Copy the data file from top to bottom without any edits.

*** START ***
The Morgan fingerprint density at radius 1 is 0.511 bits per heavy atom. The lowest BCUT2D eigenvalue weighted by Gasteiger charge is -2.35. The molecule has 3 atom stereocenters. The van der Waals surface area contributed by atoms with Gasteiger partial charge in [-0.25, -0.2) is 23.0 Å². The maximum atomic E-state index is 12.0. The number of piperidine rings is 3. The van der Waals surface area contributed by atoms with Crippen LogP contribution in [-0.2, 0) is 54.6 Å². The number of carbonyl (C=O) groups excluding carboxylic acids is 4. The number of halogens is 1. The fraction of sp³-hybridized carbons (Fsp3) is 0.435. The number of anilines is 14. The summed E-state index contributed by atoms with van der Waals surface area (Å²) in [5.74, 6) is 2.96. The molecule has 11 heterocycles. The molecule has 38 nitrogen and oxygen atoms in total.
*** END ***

The Morgan fingerprint density at radius 1 is 0.511 bits per heavy atom. The lowest BCUT2D eigenvalue weighted by Gasteiger charge is -2.35. The molecule has 3 atom stereocenters. The van der Waals surface area contributed by atoms with Gasteiger partial charge in [-0.25, -0.2) is 23.0 Å². The maximum atomic E-state index is 12.0. The number of piperidine rings is 3. The van der Waals surface area contributed by atoms with Crippen LogP contribution in [-0.2, 0) is 54.6 Å². The number of carbonyl (C=O) groups excluding carboxylic acids is 4. The number of halogens is 1. The fraction of sp³-hybridized carbons (Fsp3) is 0.435. The number of anilines is 14. The summed E-state index contributed by atoms with van der Waals surface area (Å²) in [5.74, 6) is 2.96. The molecule has 11 heterocycles. The molecule has 38 nitrogen and oxygen atoms in total.